1. Multi-Modal Studies are the Gold Standard

2. If you wish for Depth of Insight, go Offline.

3. Online Interpretation requires honed Language and Reading Skills

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The overall insight was: what you see online is only one version of "the truth".

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Your Sensored Life: An Expanded View of Quantified Self

Your Sensored Life: An Expanded View of Quantified Self | Wearable technologies in design research | Scoop.it
Nhung Nguyen's insight:

I tend to think of quantified self beyond just wearable gear and self-tracking. In my mind, the trend is more about how aspects of our lives have become, or are fast becoming, quantified (or sensored) which raises significant societal issues. For the Gartner audience, the key issues are more related to how business and IT strategists should respond to this confluence of trends.

 

Major brands (e.g., Nike) are strategically providing consumers with such community environments (Figure 1: Digital Business). Wearable devices, mobile self-tracking apps, and the self-tracking information people share with community members provides business strategists (e.g., digital marketers, product/service teams, and innovation groups), with opportunities to engage audiences in new ways, build more collaborative customer relationships, and gain a competitive edge.

 

The network effects arising from quantified self have led me to examine a variety of different impacts ranging from accelerators like Rock Health (Figure 1: Funding & Business Development), to fashion issues (Figure 1: Society at Large), and how organizations might position quantified self within wellness programs – in turn, leveraging enterprise social networking platforms for the personal support and community aspects (Figure 1: Workforce Engagement). Down the road, the types of self-track apps and supporting services for quantified self could intersect with smart machines such as smart advisors and virtual personal assistants (Figure 1: Internet of Things).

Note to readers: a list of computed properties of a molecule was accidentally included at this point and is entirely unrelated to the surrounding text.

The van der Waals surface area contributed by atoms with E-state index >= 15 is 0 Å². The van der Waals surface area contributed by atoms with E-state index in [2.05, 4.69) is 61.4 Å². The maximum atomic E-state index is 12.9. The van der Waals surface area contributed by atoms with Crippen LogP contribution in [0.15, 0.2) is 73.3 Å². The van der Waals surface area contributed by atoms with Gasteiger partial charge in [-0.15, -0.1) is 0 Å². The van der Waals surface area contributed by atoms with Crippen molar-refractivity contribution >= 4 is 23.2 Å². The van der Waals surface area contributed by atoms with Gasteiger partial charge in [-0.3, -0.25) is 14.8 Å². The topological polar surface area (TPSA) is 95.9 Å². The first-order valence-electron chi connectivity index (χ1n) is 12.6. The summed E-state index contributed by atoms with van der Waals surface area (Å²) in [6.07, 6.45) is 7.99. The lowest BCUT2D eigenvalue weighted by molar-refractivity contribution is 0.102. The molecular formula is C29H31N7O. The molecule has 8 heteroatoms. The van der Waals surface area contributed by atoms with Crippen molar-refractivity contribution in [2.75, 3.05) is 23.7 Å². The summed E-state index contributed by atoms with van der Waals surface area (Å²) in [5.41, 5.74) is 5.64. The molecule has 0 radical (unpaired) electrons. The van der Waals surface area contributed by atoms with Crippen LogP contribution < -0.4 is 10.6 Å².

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Sensors and Citizens: Finding Balance in the New Urban Reality

Sensors and Citizens: Finding Balance in the New Urban Reality | Wearable technologies in design research | Scoop.it

You have a front row seat. Unfortunately it is the driver’s seat of your family car and a multi-vehicle accident just unfolded before your eyes. People are almost certainly injured. Traffic is backing up in all directions. As you take out your smartphone to report an emergency, you notice that first responders are already on the scene. Small aerial drones have honed in on your location and incident information is being streamed to a control center. Traffic management and dashboard navigation systems across the city have been updated and rerouting has begun. Have the victim’s medical records been accessed using their personal digital identifiers?